Easter: chocolate poses grave health threat to dogs, charity warns


An influx of chocolate eggs and treats will be seen in most homes this Easter. Whether they are immediately eaten, or stay untouched on the kitchen counter, make sure they are out of reach from any wet noses sniffing around.

Charity Medical Detection Dogs, have been reminding owners why chocolate should be not fed to dogs under any circumstance and how to keep them included in the Easter celebrations.

Chocolate is poisonous for dogs, it contains chemicals they cannot digest building up to toxic levels in their system. Even a small amount can make them seriously ill, and in some cases can prove fatal.

Generally speaking, the darker the chocolate the more of the chemical, theobromine, it contains and therefore the more toxic it is. White chocolate is fatty and can still make your dog ill, any wrappers ingested can cause intestinal obstruction.

Symptoms depend on the amount and type of chocolate eaten and the weight of the dog. They can take between four and 24 hours to develop and last for several days. Initial signs are vomiting, diarrhoea and increased thirst but these can lead to restlessness, muscle twitching, racing heart rate, tremors and fitting. In older pets or those with existing heart problems cardiac arrest can occur.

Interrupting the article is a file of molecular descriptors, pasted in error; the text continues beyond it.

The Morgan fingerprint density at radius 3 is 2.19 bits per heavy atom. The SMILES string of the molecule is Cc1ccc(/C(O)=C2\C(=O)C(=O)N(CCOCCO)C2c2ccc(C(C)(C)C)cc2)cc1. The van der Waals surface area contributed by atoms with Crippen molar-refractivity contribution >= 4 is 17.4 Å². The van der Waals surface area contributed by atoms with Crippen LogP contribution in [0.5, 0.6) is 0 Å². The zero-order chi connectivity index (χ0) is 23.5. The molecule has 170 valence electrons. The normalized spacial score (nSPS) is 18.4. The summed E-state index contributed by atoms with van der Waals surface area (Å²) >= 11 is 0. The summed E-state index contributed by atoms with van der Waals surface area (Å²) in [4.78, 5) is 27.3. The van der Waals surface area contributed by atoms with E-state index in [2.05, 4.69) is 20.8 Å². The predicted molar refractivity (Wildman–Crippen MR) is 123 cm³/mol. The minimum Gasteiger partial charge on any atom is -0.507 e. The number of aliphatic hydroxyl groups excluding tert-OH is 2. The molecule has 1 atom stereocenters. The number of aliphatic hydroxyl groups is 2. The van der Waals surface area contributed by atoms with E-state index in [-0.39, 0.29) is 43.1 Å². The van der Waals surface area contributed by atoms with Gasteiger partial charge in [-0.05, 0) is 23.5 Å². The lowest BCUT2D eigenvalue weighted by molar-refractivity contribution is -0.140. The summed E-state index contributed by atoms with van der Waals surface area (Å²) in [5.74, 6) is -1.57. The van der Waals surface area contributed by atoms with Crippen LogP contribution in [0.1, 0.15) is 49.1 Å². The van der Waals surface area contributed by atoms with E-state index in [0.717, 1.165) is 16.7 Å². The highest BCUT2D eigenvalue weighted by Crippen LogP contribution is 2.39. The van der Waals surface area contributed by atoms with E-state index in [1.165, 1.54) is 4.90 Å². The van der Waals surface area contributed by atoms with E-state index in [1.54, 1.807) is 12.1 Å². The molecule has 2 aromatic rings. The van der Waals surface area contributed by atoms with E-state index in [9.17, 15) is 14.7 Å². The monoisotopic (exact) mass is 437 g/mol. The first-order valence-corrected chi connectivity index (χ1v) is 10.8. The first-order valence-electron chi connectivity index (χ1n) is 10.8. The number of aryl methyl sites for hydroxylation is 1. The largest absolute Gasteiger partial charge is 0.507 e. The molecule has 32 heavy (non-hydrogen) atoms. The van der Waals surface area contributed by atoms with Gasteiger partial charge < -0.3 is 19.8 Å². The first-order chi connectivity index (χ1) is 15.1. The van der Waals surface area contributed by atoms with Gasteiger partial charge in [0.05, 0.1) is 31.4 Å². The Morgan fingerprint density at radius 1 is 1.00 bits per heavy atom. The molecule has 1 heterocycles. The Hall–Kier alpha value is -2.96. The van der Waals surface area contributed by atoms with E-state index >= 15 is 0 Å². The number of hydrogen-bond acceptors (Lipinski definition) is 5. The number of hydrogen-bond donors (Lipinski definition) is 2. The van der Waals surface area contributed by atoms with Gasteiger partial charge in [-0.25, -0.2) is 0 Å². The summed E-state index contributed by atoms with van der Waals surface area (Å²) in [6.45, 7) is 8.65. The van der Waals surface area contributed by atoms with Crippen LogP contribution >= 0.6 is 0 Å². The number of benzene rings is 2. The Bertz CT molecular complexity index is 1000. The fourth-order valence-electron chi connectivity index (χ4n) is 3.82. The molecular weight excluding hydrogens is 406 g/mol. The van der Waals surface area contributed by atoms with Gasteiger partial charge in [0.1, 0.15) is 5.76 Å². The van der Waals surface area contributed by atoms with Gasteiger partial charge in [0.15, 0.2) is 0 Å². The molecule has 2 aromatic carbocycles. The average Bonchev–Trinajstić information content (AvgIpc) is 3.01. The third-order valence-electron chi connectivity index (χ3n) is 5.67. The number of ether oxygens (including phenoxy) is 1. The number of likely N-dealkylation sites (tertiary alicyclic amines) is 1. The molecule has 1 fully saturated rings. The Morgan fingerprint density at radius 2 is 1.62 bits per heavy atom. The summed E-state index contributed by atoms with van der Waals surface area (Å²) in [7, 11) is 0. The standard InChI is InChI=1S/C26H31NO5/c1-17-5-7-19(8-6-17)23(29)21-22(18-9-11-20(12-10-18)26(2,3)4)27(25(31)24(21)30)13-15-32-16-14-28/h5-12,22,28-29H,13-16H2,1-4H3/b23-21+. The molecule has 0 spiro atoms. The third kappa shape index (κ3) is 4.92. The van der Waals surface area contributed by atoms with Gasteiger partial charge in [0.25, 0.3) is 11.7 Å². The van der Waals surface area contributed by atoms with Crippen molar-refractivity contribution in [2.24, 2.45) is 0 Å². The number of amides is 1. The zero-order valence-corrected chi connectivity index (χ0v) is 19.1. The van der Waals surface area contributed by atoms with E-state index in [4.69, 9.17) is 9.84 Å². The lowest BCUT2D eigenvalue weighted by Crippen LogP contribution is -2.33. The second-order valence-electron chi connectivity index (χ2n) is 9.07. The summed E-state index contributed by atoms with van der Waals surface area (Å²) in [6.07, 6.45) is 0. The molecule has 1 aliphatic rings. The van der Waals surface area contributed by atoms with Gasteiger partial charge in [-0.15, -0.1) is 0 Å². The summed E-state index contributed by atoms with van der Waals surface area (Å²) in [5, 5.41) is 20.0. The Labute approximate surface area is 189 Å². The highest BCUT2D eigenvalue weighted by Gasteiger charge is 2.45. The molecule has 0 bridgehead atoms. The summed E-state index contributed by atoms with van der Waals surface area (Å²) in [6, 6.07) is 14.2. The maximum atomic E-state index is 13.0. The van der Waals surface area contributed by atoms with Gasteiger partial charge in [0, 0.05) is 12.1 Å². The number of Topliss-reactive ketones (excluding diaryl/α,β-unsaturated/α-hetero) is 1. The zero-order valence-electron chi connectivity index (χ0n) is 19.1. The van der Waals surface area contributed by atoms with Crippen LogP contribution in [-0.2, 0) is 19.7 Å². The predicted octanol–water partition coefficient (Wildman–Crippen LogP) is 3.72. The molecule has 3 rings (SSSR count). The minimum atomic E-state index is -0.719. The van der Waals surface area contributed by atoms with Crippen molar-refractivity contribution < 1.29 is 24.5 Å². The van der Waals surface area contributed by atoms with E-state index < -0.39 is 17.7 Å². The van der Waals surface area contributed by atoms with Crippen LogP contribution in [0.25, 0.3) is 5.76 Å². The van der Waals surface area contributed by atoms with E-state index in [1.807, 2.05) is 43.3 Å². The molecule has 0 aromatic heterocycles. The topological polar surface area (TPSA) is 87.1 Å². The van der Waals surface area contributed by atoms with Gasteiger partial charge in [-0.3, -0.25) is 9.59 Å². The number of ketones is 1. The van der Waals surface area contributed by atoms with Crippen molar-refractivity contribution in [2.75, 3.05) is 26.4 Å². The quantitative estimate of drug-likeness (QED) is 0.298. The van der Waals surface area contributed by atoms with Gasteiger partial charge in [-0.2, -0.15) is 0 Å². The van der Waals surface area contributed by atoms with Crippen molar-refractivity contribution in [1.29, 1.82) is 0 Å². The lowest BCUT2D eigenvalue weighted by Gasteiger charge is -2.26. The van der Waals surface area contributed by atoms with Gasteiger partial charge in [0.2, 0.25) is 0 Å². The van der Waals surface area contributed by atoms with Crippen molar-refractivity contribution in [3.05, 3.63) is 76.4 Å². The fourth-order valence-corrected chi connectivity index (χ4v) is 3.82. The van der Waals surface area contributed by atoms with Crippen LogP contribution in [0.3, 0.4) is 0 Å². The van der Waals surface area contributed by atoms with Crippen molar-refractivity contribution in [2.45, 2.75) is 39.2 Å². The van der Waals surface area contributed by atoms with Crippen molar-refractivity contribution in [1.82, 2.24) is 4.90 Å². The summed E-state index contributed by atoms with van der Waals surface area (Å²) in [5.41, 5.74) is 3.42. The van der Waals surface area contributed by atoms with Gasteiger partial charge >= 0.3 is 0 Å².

Carob treats are the dog alternative to chocolate and is great for satisfying your canine family member’s sweet tooth. Keep some good quality dog treats at hand if you wish to include your furry friend in the celebrations, tasty chews and stuffed toys will provide plenty of enjoyment to occupy them with whilst you tuck into your own treats.

Chris Allen, Socialising and Puppy Supply Manager at Medical Detection Dogs says, “If you’re enjoying your chocolate eggs and have some big, sad eyes watching your every move longingly, please don’t be tempted to give your dog even the smallest piece of chocolate as it could make them really unwell.

“Chewing on a piece of rawhide, jerky, biscuit or fruit will be just as tasty to your dog if it’s a treat they don’t have all the time and will distract them from what you’re munching on!”

If you suspect your dogs has ingested chocolate immediately contact your vet giving as much information as possible, including weight of dog and type of chocolate eaten. They will advise on the most appropriate treatment and want to examine a dog as soon as possible if a suspected toxic amount has been ingested.


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